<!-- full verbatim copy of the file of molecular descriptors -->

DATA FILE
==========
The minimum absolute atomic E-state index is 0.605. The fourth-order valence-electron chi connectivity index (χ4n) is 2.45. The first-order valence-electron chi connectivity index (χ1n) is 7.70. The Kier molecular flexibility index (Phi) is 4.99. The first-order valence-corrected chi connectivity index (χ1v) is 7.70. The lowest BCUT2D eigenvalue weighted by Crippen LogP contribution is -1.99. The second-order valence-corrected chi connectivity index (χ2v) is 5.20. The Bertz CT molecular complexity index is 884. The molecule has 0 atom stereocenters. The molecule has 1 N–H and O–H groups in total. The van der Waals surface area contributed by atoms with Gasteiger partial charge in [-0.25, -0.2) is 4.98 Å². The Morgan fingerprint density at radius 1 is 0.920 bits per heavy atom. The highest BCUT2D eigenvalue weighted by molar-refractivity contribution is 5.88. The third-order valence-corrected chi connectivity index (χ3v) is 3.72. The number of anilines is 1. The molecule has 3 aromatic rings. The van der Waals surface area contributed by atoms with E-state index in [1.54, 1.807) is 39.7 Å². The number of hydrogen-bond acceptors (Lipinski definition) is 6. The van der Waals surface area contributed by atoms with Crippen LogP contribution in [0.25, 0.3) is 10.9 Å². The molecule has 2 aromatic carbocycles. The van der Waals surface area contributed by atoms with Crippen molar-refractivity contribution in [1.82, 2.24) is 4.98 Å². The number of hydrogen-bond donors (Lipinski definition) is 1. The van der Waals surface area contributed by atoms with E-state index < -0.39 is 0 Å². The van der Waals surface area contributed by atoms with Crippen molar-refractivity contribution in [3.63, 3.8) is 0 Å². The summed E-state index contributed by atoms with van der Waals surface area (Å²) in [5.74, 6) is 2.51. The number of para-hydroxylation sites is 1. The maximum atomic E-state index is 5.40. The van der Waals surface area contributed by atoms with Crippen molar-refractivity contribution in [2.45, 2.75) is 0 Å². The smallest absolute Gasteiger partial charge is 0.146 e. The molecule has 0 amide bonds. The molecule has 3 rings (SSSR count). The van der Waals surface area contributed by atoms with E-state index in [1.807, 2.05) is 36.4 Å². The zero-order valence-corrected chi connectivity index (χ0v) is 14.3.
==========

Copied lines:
The minimum absolute atomic E-state index is 0.605. The fourth-order valence-electron chi connectivity index (χ4n) is 2.45. The first-order valence-electron chi connectivity index (χ1n) is 7.70. The Kier molecular flexibility index (Phi) is 4.99. The first-order valence-corrected chi connectivity index (χ1v) is 7.70. The lowest BCUT2D eigenvalue weighted by Crippen LogP contribution is -1.99. The second-order valence-corrected chi connectivity index (χ2v) is 5.20. The Bertz CT molecular complexity index is 884. The molecule has 0 atom stereocenters. The molecule has 1 N–H and O–H groups in total. The van der Waals surface area contributed by atoms with Gasteiger partial charge in [-0.25, -0.2) is 4.98 Å². The Morgan fingerprint density at radius 1 is 0.920 bits per heavy atom. The highest BCUT2D eigenvalue weighted by molar-refractivity contribution is 5.88. The third-order valence-corrected chi connectivity index (χ3v) is 3.72. The number of anilines is 1. The molecule has 3 aromatic rings. The van der Waals surface area contributed by atoms with E-state index in [1.54, 1.807) is 39.7 Å². The number of hydrogen-bond acceptors (Lipinski definition) is 6. The van der Waals surface area contributed by atoms with Crippen LogP contribution in [0.25, 0.3) is 10.9 Å². The molecule has 2 aromatic carbocycles. The van der Waals surface area contributed by atoms with Crippen molar-refractivity contribution in [1.82, 2.24) is 4.98 Å². The number of hydrogen-bond donors (Lipinski definition) is 1. The van der Waals surface area contributed by atoms with E-state index < -0.39 is 0 Å². The van der Waals surface area contributed by atoms with Crippen molar-refractivity contribution in [3.63, 3.8) is 0 Å². The summed E-state index contributed by atoms with van der Waals surface area (Å²) in [5.74, 6) is 2.51. The number of para-hydroxylation sites is 1. The maximum atomic E-state index is 5.40. The van der Waals surface area contributed by atoms with Crippen molar-refractivity contribution in [2.45, 2.75) is 0 Å². The smallest absolute Gasteiger partial charge is 0.146 e. The molecule has 0 amide bonds. The molecule has 3 rings (SSSR count). The van der Waals surface area contributed by atoms with E-state index in [1.807, 2.05) is 36.4 Å². The zero-order valence-corrected chi connectivity index (χ0v) is 14.3.